And best of all, Flair showed his wrestling mastery with a perfect display of misdirection. He was the king of pulling off unpredictable wins that made sense. He brawled with Steamboat in a callback to both of their previous two matches. The multiple chop exchanges that gradually got more sluggish and brutal underscored how deep their rivalry had become. And when Steamboat escaped Flair’s figure-4, Flair pulled off a random cradle that took advantage of Steamboat’s own adrenaline and momentum and used them against him. It was a clean win without shenanigans, so there was no way that Steamboat could do what Flair did and use some minute detail to demand a rematch. It was the kind of finish that made Flair, well, Flair. He was the unquestioned king in North America of keeping people guessing until the very end.

But as much as I liked that unpredictable yet logical ending, the journey to that point was both meandering and repetitive. Outside the intense brawls and solid armwork, there was a lot of repetition of the same spots, especially the repeated shoulder tackles, hiptosses and body drops. And towards the end they kept dumping each other out of the ring for seemingly no reason but to stall for time. It was weird. I watched this match waiting for something different to happen or for some sort of twist to take place. Instead, very little happened when Steamboat wasn’t working Flair’s arm. I’m not saying they should’ve gone to the deep end with a thousand moves one after another. But they should’ve done a bit more than what they actually did here. I understand that sometimes there’s a need for simplicity in pro-wrestling. But there were some moments in this match that were a bit too simple.

Final Rating: ****1/2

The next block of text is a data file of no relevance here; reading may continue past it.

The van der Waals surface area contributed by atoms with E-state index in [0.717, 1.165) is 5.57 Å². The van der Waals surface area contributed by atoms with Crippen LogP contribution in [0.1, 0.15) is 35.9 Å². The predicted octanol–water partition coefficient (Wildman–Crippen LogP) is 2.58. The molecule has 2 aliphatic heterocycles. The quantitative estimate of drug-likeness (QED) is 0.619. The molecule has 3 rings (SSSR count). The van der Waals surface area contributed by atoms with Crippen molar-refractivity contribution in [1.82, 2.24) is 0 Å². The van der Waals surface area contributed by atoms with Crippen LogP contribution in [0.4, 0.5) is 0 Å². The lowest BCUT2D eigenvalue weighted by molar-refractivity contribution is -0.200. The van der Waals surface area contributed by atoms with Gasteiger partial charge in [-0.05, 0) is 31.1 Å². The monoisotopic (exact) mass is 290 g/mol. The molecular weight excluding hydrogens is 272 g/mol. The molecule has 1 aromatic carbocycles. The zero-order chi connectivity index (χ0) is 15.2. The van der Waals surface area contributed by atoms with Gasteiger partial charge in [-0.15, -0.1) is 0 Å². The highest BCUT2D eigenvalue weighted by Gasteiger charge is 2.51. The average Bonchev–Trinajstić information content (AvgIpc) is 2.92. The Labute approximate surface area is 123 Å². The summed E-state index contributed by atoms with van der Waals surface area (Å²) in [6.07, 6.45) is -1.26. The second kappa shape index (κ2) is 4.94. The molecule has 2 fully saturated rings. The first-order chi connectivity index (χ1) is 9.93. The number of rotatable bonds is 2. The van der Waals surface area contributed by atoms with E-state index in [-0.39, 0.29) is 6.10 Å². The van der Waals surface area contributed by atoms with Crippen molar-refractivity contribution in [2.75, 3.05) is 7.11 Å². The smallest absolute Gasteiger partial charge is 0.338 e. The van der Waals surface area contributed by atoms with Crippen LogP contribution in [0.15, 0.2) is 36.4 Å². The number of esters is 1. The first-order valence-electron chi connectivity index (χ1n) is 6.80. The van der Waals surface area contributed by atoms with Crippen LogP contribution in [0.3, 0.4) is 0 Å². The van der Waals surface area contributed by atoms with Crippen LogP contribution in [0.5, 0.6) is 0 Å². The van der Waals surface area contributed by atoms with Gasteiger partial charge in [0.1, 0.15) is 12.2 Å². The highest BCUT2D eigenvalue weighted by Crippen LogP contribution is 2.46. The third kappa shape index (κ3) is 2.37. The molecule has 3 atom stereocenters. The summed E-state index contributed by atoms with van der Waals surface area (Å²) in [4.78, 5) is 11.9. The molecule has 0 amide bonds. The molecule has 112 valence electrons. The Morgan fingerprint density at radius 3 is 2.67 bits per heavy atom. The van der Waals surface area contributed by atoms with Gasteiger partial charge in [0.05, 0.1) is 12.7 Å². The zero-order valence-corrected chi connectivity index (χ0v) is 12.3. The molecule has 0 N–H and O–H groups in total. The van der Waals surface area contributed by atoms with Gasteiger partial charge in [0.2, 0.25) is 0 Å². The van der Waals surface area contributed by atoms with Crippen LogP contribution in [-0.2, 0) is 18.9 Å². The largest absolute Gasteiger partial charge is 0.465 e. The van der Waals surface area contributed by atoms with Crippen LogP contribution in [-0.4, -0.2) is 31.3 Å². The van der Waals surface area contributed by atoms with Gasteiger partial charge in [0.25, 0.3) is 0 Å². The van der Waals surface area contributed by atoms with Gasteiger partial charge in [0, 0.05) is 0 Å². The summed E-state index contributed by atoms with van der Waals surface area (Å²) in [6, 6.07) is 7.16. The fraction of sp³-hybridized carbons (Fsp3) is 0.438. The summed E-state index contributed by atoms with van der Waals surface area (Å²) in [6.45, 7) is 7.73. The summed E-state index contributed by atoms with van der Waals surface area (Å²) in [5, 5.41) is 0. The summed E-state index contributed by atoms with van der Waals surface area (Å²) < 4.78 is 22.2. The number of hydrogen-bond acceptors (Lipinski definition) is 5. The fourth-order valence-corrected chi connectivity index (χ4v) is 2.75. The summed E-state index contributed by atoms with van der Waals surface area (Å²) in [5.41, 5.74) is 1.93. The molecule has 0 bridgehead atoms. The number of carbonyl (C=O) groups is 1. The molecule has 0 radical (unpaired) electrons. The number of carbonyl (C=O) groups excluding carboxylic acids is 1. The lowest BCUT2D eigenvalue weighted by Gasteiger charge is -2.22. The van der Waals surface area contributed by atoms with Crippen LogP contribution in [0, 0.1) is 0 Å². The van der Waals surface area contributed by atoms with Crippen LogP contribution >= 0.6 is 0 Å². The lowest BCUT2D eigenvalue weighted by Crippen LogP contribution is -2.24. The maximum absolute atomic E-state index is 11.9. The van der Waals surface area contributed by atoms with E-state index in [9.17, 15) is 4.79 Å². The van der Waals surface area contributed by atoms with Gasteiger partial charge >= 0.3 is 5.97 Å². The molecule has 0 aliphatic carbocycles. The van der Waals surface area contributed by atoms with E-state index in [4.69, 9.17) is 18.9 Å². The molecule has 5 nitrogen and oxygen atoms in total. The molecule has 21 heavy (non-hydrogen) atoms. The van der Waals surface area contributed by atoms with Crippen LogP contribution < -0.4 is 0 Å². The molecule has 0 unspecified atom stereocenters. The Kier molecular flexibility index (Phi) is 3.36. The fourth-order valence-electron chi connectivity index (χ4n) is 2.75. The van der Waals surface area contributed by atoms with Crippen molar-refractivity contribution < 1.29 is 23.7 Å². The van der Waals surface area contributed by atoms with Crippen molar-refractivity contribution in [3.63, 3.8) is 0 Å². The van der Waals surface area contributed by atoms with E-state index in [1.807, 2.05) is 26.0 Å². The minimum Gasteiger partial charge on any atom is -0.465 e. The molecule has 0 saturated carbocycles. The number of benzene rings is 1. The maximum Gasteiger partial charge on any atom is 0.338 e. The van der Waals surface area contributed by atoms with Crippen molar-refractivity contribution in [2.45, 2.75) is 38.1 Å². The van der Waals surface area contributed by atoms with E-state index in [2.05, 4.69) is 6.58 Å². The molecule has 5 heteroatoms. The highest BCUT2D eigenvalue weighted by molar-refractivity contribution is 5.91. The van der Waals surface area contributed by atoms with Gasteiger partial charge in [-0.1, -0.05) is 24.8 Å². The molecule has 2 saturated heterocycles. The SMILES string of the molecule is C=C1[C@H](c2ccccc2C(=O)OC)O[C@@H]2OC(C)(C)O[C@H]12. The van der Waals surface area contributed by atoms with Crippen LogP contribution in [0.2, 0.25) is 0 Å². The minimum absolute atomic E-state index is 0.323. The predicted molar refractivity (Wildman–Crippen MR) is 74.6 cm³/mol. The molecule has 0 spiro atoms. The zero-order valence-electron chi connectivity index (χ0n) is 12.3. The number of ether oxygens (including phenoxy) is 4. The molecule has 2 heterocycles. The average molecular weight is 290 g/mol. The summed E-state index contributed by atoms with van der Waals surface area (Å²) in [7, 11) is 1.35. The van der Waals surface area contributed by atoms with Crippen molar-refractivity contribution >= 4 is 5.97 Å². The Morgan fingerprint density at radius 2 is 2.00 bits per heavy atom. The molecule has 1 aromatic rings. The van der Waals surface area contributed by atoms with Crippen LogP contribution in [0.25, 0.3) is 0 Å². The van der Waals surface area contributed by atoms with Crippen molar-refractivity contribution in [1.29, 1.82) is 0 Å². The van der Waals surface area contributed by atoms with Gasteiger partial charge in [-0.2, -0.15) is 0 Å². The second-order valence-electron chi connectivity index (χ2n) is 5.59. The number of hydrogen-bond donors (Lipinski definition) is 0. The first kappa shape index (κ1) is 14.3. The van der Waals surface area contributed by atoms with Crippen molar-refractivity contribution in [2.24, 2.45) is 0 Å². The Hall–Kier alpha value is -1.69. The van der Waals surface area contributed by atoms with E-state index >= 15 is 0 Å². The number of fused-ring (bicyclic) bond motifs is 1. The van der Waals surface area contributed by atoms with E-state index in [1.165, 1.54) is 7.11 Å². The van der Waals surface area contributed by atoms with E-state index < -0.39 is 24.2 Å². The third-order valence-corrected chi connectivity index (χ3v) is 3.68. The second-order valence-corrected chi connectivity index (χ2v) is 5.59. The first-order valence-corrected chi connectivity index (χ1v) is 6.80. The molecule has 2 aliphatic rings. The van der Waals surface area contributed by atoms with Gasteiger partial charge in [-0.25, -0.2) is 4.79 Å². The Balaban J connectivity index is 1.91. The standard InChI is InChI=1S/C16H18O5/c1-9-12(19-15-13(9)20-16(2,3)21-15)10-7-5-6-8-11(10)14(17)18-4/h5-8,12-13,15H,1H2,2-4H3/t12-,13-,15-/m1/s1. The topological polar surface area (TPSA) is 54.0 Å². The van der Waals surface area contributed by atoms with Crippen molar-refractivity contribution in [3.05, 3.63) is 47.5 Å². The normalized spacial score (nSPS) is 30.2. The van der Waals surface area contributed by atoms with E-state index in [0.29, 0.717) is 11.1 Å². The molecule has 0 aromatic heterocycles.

On one hand, these old Flair matches have a certain classic aesthetic to them that helps them hold up incredibly well to time. On the other hand, it boggles my mind how anyone could claim that this match was the best of the trilogy. It’s nowhere near as tense or exciting as their first encounter and far beneath the mythical epic that was their second match. And while both Flair and Steamboat displayed great wrestling skill and built a dramatic and tense match, there was too much dead time throughout it that is more apparent looking back at the match now.

This match might’ve been tremendous back in 1989, but it hasn’t aged as well as the first two matches in the series. In fact, not only is this match very much overshadowed by the two matches that took place before it, but it’s also inferior to another big Flair match from later in the same year, which was an awesome I Quit match against Terry Funk.

If you’re a fan of classic wrestling matches, this is a good one to look out for. Unfortunately, it’s very much the Return of the Jedi to the first two matches’ A New Hope and The Empire Strikes Back, respectively. It has its moments, but has some notable flaws that make it harder for it to stand the test of time as successfully as its superior brethren.

Check out previous entries in my 5 Star Match Reviews series right here. Thanks for reading.